I did some research and found a suggestion to use propane instead. Bought a propane bar-b-que tank and a propane regulator. When we need a ridiculous amount of heat, we unhook the acetylene hose and hook it up to the propane tank and use oxy-propane. I'm sure I get 10x the heat out of propane that I was getting out of the acetylene.

    The limiting factor with acetylene is how fast a tank can deliver the fuel. Because acetylene is dissolved in acetone in the tank, you can only get gas out of he tank as fast as it un-desolves. If you try to deliver gas too fast, you draw out acetylene instead.

    But propane has no such limit. Open the valve and let it flow. And, propane has more BTUs per pound than acetylene.

    The advantage acetylene has is that it burns faster which means the flame is smaller, more concentrated. That's good for cutting where you want a very tiny spot of very highly concentrated heat.

    But for just heating something, I don't need to concentrate my heat in a 1/16" circle. A 1/2" circle is just fine. I'm sure a propane brazing torch could be designed that would work faster and on larger diameter copper than a comparable acetylene torch.
    Ryan
    Maintenance Guy
    -----------------
    naysayer, skeptic, conspiracy theorist

  10. #23
    Join Date
    Mar 2007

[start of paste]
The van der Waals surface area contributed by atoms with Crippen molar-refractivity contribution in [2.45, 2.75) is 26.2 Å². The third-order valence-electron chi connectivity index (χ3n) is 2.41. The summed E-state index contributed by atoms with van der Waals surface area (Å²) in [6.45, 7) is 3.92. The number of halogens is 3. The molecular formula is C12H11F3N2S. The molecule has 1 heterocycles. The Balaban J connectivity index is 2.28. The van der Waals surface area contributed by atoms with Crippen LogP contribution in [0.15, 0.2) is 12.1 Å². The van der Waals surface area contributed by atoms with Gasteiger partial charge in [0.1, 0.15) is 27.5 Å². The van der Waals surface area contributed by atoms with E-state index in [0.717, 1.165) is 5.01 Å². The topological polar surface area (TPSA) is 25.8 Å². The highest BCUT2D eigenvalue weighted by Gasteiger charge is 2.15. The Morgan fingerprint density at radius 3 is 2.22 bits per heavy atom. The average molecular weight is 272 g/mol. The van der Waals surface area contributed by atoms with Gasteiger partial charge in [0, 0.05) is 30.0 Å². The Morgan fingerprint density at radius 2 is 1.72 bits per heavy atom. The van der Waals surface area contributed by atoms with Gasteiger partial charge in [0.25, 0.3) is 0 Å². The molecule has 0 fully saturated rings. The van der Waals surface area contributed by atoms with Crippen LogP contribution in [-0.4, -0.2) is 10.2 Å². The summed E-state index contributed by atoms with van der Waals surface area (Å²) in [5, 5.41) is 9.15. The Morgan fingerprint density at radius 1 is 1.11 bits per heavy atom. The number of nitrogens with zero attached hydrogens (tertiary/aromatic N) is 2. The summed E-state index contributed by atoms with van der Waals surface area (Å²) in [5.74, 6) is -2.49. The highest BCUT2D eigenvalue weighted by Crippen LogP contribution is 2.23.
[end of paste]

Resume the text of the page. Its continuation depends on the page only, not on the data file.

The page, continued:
Location
    wedged in freezer shelf
    Posts
    6,531
    The getter done Air/Propane tips are huge.
    Would work fine if all piping could be assembled in a wide open shop with nothing else to burn up.
    Not sure they could make a similar size tip and flame be as hot as acetylene.
    Why wouldn't they make one if they could?
    “If You Can Dodge A Wrench You Can Dodge A Ball”

  11. #24
    Join Date
    Aug 2010
    Posts
    84
    I have an acyletane and oxygen torch. It works well. However, I think that we should keep an open mind on these things. If MAPP or this turbo torch work well, for residential uses- why not use it.

    Frankly, if an acyletane tank leaks, there is a much bigger problem than if the Turbo Torch leaks. The Turbo Torch (or MAPP gas torch) has less gas when filled . The question is if the Turbo Torch and MAPP gas are hot enough. I am glad to hear Techs using it in this thread.

    Possibly, it can be used in the following manner for residential applications:
    * When cutting a line- use a cutter. This prevents oxidation from using a torch to melt the solder. The turbo torch or MAPP gas torches may take too long (if ever) to melt certain types of solder.

    * Use the Turbo Torch or MAPP gas, for the alloy solder it can handle to join pipes together.

    What do you think of these ideas. Is the Turbo Torch or MAPP gas, hot enough to melt solder needed for residential HVAC work? In other words, is the solder that can be melted by the Turbo Torch and MAPP gas acceptable for residential applications. Is that solder OEM approved?